Movers & Shakers Q&A with Matt Henderson, co-founder of Rangespan


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Matt Henderson, co-founder, Rangespan

1. What is the greatest opportunity for your business?

Predicting the future, specifically we predict which products will succeed online and which won’t out of the 200 million unique products available on the internet. To do this across such a wide range we need to track and make sense of a range of data that tests the latest technologies and mathematical methods. It’s a huge opportunity because retailers waste billions of pounds each year on carrying the products that customers don’t want and not carrying some products that customers do want.  Our predictions are getting very accurate and it is super exciting seeing how retailers apply that insight to their business.


2. What is the biggest challenge to your business?

Inertia is the main challenge. As a sector retail has a high focus on current operations and not a lot of time or money left over to consider building future processes. This makes change slow. Retail is becoming a technology industry where more and more of the processes could be made more effective through the use of technology. This means that retailers with a high capacity for change and technological innovation are leaping ahead while the others, the slow changing ones, are getting left behind.

3. With the benefit of hindsight what would you have done differently so far?

In my career I’d have embraced technology earlier. I’d have dived into the strategy and detail of what’s possible with software earlier. At Amazon I learnt about this and now I realise that developing your own direct skills in technology at even a basic level helps you to understand what engineers and data scientists can do. This marks you out as a 21st century leader. At Rangespan this has manifested itself in a mandate that all our employees learn SQL. This has led to innovations and automation from all parts of the team that we wouldn’t have otherwise got.

4. What is the future of the physical store?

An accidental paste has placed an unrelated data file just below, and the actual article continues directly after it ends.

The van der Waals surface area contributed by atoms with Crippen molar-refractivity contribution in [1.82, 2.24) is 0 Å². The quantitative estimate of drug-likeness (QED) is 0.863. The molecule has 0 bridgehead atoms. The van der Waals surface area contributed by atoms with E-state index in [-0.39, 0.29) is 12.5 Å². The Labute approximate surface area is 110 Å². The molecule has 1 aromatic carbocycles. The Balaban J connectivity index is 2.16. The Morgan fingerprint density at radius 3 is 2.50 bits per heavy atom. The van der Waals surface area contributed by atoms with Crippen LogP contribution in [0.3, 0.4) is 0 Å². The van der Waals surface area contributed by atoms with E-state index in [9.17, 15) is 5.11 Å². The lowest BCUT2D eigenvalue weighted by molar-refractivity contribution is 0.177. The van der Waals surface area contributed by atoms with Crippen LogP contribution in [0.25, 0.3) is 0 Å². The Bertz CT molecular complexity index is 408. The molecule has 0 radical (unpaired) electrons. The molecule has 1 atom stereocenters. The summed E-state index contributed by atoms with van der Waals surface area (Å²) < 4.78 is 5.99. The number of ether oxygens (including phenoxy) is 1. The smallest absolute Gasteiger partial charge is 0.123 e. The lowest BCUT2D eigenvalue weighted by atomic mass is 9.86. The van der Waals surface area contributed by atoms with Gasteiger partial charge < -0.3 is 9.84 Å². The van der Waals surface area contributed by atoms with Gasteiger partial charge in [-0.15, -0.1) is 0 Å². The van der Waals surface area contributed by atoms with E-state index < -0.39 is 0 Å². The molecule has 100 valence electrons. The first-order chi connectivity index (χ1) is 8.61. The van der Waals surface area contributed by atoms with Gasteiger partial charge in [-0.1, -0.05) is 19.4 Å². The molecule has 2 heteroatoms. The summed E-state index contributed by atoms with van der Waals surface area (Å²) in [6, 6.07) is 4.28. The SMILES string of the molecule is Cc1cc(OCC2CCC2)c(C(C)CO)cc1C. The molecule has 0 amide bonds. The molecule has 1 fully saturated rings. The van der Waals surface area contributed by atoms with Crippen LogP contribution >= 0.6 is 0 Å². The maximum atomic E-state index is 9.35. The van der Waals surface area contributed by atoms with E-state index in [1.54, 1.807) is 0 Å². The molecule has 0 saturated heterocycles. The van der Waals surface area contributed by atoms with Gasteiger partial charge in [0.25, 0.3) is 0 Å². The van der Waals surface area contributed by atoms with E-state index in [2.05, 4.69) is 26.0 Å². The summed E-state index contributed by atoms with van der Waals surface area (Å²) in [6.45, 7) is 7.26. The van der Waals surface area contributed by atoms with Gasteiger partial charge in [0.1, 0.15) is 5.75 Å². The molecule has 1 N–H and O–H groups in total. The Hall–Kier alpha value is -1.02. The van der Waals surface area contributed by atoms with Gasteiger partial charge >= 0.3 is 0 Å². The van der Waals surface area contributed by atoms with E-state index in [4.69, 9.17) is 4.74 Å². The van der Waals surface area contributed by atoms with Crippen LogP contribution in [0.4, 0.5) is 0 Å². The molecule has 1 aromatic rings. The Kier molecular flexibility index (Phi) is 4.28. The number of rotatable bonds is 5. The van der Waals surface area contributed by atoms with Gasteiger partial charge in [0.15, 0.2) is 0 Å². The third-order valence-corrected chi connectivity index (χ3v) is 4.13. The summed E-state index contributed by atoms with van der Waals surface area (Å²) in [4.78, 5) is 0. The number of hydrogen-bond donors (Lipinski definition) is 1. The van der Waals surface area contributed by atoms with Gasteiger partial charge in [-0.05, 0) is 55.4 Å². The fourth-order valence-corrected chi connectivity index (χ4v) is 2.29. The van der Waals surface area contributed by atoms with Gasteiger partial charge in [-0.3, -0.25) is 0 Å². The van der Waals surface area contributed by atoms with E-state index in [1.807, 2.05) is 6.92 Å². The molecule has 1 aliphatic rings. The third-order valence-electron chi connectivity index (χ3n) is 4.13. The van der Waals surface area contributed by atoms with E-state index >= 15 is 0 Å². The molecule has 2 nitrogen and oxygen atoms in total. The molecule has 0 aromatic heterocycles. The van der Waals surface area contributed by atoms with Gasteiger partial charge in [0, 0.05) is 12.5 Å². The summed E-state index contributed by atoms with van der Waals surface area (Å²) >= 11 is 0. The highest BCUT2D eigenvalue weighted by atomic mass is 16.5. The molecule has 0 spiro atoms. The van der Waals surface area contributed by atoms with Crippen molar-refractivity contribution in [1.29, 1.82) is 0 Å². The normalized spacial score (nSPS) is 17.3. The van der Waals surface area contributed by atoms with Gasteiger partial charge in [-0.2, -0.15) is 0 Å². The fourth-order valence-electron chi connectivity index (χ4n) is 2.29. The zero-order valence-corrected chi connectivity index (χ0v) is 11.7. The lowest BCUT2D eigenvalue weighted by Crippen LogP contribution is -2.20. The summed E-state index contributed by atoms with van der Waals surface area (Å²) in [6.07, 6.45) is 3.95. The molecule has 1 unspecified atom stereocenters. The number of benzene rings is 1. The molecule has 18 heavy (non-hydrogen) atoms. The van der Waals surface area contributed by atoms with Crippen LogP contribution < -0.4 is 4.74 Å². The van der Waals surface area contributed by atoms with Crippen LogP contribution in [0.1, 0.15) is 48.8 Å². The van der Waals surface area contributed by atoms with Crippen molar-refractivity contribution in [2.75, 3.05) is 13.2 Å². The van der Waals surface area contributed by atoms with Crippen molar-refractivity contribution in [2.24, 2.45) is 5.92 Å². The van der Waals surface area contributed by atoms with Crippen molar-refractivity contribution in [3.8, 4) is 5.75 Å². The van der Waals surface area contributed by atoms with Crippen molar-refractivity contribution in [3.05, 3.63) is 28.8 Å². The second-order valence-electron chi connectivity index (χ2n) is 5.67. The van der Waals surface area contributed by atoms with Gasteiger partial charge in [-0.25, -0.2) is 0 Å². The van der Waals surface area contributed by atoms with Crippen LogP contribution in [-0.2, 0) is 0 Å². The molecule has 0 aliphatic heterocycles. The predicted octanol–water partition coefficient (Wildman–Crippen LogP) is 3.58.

Vertically integrated brands will occupy a higher proportion of the High St than they do today. For example, Ralph Lauren and Marks & Spencer are more insulated from price competition than those retailers who only stock other manufacturers’ products. These latter retailers will decline as a percentage of the high street. There will also be more products being sold with services around them rather than just single-time transactions.

5. What will the high street look like in a decade?

We’ll see lockers as they are a space efficient way for click & collect services and are also time efficient for customers to use. There will also be plenty of co-location whereby some stores will only be in a physical space for certain times of the year. This will lead to more of a blurring between pop-ups and fixed stores. There will be more of the concept of showrooms and stores will be used by brands to embody their brand identity, with the brand thinking of the rent and rates costs as part of their marketing budget.

6. Will mobile devices be the primary sales channel in the future?

Electronic will be the primary sales channel but will it be mobile? It depends how you define it. There will be a continuum from small devices to desktops and they will all be used by shoppers. Electronic commerce will grow until it is the primary channel overall, and even in categories where it less than 50% of sales are over electronic devices, you can be sure that more than 50% of the research will be done electronically.

7. What other retail business do you admire?

One is Zalando – for its speed of growth and the scale of its ambition. I also admire because they are one example of several retailers who have out-Amazoned Amazon in certain categories. has brought personality to a bland category and now has an unassailable lead in a category where economies of scale count for a lot. Tiger is another great business that adds a touch of whimsy into the everyday, which is hard to do. M&S’ problems are partly down to it not being able to imbue its products with whimsy.

8. If you hadn’t been a retailer/service-provider-to-retail what would you have liked to do?

Architect, because you have a concrete output, or a civil engineer.  I like industries where you can look back on a year and see what you and your colleagues have been able to build.

9. What marks out of 10 do you give yourself so far for achievement?

Five, as I have set a high bar. I’ve worked with some great people, there have been some good financial outcomes, and I’m proud of what has been done but I’m hungry to do more and for Rangespan to do more. As Jeff Bezos would say, ‘it’s still day one’.

10. Who would you place in the Top 20 Multi-channel/e-commerce Movers & Shakers?

Chris North, UK MD at Amazon is very impressive. He’s very smart, fast and decisive.  And including marketplace sales Amazon UK must be over £6 billion in annual sales by now, so love them or hate them, they are the biggest online retailer by a long shot. Nick Robertson of ASOS would be the other obvious top dog.